New Delhi: If quibbling was a sport, India would win gold.
The fact is, a total of 6 medals amount to Indian's best ever performance at the Summer Games. But there is still no dearth of people whining and complaining about how India failed to win a single gold in London and how India's rank of 55th on the medals table is much worse than where they finished in Beijing four years ago (50th). The usual argument is - How can a country of 1.2 billion people be satisfied with just a handful of medals?
A myopic view if you ask me.
India might be the second most populous country in the world but how many of the 1.2 billion pursue sports seriously? The numbers I'm afraid, would be abysmal. Remove cricket from the equation and the number of youngsters wanting to become serious sportsman/women would be as few as the number of goals the Indian hockey team scored in London.
While there is no denying that the major obstacle still remains India's poor sports system that doesn't allow a talented sportsman at the school level to make the transition into becoming a professional. But that can't be our only excuse. We can't absolve ourselves from being guilty of nipping a sports talent in the bud. How many of us encourage our kids/nephew/niece to choose sports as a career? Isn't Doctor/Engineer/Lawyer still the preferred career choice of most parents for their children? With a culture that doesn't encourage sports; do we have the right to complain about not winning more Olympic medals?
Our step motherly treatment towards sports doesn't end there. Fathom this: Olympic Gold Quest (OGQ) is a non-profit organistation that has been supporting athletes in their quest for Olympic glory by providing them money for coaches, good diet, travelling abroad for training etc. In fact 4 of the 6 medal winners in London are athletes supported by OGQ . Amongst the various methods adopted by the OGQ to raise money for its athletes is also the ECS approach, i.e. going from door to door, asking citizens to donate a small amount from their monthly salary towards the training of India's Olympic athletes. Last I checked, from a country of 1.2 billion, 15 lakh is all they had managed in 2 years.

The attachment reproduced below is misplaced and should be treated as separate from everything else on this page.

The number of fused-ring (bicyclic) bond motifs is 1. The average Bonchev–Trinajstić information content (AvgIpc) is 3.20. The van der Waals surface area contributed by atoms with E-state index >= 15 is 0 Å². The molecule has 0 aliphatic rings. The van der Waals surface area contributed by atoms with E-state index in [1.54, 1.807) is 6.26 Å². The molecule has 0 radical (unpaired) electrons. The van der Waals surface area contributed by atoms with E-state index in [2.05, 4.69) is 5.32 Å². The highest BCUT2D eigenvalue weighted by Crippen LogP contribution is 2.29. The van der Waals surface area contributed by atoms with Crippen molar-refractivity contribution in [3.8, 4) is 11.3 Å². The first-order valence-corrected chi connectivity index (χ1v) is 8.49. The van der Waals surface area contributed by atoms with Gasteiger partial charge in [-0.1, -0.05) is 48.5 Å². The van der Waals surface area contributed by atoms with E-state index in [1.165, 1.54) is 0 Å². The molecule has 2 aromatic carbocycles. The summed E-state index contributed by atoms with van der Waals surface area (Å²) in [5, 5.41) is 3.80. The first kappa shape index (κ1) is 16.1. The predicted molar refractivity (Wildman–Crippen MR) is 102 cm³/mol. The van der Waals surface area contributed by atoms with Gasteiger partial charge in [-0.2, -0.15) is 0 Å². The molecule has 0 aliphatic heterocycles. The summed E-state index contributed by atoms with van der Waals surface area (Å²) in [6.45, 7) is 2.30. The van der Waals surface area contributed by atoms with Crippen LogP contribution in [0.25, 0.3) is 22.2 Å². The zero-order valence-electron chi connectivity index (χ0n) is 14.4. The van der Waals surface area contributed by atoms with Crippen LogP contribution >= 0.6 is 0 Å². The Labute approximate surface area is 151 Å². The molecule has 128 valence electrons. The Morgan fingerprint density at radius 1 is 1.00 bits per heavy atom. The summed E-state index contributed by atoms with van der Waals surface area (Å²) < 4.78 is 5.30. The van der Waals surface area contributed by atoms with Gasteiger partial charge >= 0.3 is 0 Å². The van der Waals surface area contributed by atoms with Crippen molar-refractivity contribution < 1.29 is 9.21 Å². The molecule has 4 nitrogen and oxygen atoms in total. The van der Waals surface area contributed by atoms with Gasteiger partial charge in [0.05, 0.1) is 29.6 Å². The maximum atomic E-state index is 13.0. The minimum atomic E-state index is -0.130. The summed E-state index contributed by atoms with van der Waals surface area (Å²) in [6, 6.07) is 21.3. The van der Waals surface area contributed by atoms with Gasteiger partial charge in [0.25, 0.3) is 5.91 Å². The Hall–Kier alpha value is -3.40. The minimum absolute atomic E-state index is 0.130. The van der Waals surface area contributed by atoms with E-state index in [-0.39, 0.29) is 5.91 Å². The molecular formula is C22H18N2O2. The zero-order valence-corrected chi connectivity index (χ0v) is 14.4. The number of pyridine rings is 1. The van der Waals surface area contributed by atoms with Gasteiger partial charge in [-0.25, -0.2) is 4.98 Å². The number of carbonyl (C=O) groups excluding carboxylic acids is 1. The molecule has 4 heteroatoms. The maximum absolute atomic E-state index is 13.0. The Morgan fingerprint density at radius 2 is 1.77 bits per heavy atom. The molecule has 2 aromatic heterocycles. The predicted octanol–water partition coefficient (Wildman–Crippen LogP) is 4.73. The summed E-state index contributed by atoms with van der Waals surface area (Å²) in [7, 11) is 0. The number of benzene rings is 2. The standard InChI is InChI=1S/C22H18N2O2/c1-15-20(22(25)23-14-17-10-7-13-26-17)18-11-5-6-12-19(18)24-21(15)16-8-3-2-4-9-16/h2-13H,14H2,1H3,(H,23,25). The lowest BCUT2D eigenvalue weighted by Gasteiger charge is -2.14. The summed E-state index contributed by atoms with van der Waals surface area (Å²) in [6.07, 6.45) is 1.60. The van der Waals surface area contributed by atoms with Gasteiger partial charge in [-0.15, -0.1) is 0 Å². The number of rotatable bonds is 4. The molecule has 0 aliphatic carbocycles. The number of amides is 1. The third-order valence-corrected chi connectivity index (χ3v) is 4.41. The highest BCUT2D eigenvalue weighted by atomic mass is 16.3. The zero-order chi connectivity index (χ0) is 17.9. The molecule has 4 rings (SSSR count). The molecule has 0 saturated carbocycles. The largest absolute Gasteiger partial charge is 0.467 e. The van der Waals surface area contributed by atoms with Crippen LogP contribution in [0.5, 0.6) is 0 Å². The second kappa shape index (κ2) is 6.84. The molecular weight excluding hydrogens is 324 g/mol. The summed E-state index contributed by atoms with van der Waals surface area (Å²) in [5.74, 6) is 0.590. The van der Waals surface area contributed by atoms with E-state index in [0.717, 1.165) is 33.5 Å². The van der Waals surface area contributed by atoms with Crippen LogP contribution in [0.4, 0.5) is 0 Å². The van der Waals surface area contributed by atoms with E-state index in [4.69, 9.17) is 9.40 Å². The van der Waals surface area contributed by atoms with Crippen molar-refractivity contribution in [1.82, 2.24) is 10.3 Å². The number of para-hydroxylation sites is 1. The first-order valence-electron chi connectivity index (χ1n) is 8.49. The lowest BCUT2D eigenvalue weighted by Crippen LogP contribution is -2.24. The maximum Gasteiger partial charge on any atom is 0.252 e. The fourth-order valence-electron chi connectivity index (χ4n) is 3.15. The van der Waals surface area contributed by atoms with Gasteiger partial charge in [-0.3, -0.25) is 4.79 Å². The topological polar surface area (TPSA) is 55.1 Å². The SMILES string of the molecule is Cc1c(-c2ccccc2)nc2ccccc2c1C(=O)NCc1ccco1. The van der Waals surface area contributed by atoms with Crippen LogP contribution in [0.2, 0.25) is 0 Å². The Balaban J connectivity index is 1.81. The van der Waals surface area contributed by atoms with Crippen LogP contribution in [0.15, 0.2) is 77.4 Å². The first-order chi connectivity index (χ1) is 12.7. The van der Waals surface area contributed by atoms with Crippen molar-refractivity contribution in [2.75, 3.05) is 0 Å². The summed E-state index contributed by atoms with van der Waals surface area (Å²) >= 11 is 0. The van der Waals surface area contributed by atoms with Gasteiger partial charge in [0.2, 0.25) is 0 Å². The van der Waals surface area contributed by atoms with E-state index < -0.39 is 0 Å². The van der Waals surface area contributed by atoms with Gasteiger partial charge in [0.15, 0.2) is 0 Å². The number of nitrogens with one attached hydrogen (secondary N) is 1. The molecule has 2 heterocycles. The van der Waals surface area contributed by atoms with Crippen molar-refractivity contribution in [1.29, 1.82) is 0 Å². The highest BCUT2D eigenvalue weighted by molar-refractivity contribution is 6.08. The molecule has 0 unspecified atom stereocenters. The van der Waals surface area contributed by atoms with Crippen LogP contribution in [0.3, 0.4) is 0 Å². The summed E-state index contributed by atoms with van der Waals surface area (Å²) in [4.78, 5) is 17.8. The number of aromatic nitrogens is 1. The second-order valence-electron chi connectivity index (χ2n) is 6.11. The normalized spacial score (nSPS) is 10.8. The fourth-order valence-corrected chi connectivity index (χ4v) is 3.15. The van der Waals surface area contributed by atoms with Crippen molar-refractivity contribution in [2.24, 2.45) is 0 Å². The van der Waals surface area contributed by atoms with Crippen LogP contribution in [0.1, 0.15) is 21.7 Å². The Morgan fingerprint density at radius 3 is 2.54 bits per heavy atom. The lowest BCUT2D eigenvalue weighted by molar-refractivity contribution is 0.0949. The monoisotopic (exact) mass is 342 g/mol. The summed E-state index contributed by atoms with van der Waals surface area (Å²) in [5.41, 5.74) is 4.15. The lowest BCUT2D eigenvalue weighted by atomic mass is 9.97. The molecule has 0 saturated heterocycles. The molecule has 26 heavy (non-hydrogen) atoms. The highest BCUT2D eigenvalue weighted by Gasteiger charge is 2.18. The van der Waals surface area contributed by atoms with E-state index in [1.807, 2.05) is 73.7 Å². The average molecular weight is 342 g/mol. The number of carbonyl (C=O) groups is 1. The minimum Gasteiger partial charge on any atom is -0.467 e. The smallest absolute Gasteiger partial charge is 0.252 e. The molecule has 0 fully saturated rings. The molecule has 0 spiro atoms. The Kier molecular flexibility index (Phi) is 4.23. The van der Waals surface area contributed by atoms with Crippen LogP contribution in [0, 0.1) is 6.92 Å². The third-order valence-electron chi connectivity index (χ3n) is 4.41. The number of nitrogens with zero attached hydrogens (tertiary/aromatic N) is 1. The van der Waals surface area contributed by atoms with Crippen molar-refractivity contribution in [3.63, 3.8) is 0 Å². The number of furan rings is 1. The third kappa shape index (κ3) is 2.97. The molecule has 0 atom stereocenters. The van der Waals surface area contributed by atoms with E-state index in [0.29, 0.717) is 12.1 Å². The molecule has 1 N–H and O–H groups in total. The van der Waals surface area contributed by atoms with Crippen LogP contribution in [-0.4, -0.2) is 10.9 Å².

To appreciate India's performance in London one needs to peep into the history books. Two decades of disappointments, despair and heartbreaks. From the first round exits in Barcelona 1992 to some more first round exits in Atlanta 1996 (Leander Paes' bronze the only exception). Sydney 2000 was a gut wrenching experience for most Indian fans, with the hockey team and boxer Gurcharan Singh letting a medal slip out of their hands just seconds before the final bell. In the end, a bronze by Karnam Malleshwari was all that a contingent of 52 brought back from Sydney.
Compare that to the three medals in Beijing and the six in London and there is no denying the fact that the performance graph of Indian athletes has shot up. And it isn't just the number of medals, but the number of Indians making it into the finals of their respective events that has ensured Indian fans can finally watch their own countrymen perform at the biggest sporting stage in the world. A far cry from what used to happen a few years ago, when Indian fans had to be content with watching foreign athletes on TV during the Olympics.
So, if we are proud of being an economic super power, boasting of an economy that has grown by 5 folds since the liberalisation policy of 1991, why can't we also be proud of our performance at the Olympics? Which, by the way, has multiplied six folds during the same period!